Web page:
However, the whole thing is relatively complex and especially flu viruses often change a little bit, so that our body no longer recognizes the mutated virus and the process just described must be repeated.
Fever – an intelligent and important mechanism of our immune system
When our immune system is activated, our body uses energy to raise our temperature. When we are ill or feel symptoms, we often have a fever. This is often the case, especially with diseases caused by viruses. The increased temperature has a benefit for the immune system: although it usually does not kill off germs, it does accelerate the excretion of toxins that remain with the immune processes. Antipyretic drugs are therefore counterproductive, as they can hinder the work of the immune system. Of course, this must always be weighed up individually, because high fever temperatures such as 42⁰ C can be life-threatening, but there is usually no danger under 40⁰ C2.
Is our immune system strengthened by physical regeneration?
The most important thing that keeps us healthy is the balance between the activity of our sympathetic and parasympathetic nervous systems. If the body is in the sympathetic nervous system, it is ready to perform, focused and rather under tension. For this purpose, the corresponding hormones or neurotransmitters are released, which give the body the signals that it must prepare itself for active and rather strenuous tasks. In this state, for example, the digestion but also repair processes of the cells are reduced. These procedures are active again as soon as the body is in the relaxation and regeneration mode, namely in the parasympathetic nervous system. This allows the organs that release stress and activation hormones to recover and the organism focuses on the things that promote our health and replenish our memory3.
So it is obvious how important it is that we are regularly in this regeneration mode:
The actions of our immune system described above are mainly active in the parasympathetic state. However, if our body is constantly under stress, be it mentally or physically, many phases are missing in which precisely these processes can take place.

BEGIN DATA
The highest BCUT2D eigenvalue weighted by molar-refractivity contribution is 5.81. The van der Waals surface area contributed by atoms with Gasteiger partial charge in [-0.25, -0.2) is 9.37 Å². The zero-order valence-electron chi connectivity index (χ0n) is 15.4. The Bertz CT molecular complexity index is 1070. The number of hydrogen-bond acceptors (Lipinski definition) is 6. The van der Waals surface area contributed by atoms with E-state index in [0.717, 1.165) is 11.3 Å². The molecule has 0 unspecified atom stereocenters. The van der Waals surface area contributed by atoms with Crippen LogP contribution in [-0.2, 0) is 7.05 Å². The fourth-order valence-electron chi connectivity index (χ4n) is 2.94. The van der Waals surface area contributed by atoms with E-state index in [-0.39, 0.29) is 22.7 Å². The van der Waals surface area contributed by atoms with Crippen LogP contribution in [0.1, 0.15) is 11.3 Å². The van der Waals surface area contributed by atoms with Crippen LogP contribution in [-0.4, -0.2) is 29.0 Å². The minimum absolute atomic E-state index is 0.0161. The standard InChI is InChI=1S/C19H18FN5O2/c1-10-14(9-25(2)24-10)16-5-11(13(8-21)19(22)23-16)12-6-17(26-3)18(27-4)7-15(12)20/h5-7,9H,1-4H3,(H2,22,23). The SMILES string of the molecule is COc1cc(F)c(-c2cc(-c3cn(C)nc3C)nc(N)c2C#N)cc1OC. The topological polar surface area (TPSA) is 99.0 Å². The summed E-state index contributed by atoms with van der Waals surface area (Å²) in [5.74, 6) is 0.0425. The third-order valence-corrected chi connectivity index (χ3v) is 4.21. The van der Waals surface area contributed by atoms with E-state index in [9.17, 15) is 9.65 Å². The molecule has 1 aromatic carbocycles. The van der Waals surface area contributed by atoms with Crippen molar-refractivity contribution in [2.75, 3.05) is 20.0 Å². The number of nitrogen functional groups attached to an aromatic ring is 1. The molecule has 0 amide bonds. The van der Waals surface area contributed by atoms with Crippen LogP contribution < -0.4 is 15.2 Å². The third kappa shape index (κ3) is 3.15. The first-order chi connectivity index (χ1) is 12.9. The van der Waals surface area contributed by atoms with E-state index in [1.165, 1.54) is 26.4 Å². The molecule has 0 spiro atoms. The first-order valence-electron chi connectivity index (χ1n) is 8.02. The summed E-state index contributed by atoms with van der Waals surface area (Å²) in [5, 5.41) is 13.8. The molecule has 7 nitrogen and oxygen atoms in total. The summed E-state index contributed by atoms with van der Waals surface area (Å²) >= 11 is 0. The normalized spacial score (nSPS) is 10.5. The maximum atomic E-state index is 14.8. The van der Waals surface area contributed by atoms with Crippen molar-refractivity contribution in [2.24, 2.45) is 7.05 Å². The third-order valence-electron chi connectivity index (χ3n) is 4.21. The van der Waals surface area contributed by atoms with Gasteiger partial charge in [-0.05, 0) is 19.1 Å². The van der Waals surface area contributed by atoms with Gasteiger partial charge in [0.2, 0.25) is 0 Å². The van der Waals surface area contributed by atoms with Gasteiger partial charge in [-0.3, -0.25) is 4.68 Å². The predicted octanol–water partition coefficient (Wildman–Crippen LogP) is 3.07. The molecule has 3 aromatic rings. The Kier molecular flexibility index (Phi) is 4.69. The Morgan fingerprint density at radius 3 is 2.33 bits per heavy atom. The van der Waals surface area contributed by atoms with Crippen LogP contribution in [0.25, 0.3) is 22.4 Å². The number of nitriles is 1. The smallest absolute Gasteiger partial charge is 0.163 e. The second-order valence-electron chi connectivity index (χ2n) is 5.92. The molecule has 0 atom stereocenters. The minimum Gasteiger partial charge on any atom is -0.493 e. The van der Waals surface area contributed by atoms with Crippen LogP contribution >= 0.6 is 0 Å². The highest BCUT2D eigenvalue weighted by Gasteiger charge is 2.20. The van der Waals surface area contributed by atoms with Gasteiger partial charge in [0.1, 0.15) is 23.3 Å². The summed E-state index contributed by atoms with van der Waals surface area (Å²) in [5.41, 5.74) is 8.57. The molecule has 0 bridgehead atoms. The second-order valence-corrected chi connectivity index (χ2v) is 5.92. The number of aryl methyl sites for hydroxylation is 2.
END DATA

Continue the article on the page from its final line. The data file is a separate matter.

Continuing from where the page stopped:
How can the parasympathetic nervous system be used to promote the immune system?
- Short and intensive sports units cause our body to switch to the parasympathetic nervous system immediately after training. After physical exertion it gets the right signals that it now needs to recover. Read more about this here!
- Intestinal health is an important factor that supports our immune system. On the one hand, because the intestinal mucosa, as described at the beginning, is a chemical and mechanical barrier that directly protects us from pathogens. On the other hand, because a chronically inflamed intestinal mucosa again means stress and constant inflammatory reactions. We digest mainly in the parasympathetic nervous system and the renewal and regeneration of the cells also happens in this state. You can find more about intestinal health and the leaky gut syndorme in this artiicle!
- The right nutrients give our cells important signals; nutrition is therefore of far greater importance to our body than just providing energy. The most common potential allergens, such as cow's milk, gluten-containing cereals and soya, but also sugar, can trigger chronic inflammation in us. These lead to our immune system constantly concentrating on them instead of being able to protect us from real pathogens. The immune system is therefore weakened.
- Protein, essential fatty acids and micronutrients such as zinc, vitamin D3, vitamin C and antioxidants sustainably maintain our cells while protecting them. If these are all present in the body, the immune cells are also strengthened. So it makes sense to adopt a diet in which a lot of vegetables, high-quality protein sources and healthy fats are consumed. Read more about breakfast & fats!
- Our mindset has a decisive influence on how we deal with external stressors. If you learn to deal with them correctly and to think positively, you support the regeneration of the organism. Simple and short daily routines such as keeping a gratitude diary or yoga and meditation units promote a positive mindset and thus also the regular switching to the parasympathetic nervous system. More about this topic here!
Our immune system consists of an innate and learned system. It can fight off pathogens and must sometimes activate inflammatory processes in the body and raise body temperature to eliminate invaders as efficiently as possible. We can actively support these processes through a healthy lifestyle by getting enough exercise, consuming the right foods and integrating conscious relaxation phases into our daily lives.
1 Bütikofer, Markus; Hopf, Zensi; Rutz, Guido; Stach, Silke und Grigoleit, Andrea (2015): Humanbiologie 1: Grundlagen, Stoffwechsel und Abwehrsysteme. Zürich: Compendio Bildungsmedien. S. 134-188.
2 Zschokke, Samuel (2018): Humanbiologie I: Anatomie und Physiologie – Krankheitsabwehr Immunsystem. Basel: Universität Basel.
3 Fiedler, Annett (2019): Der Parasympathikus-Schutzpatron für die Gesundheit.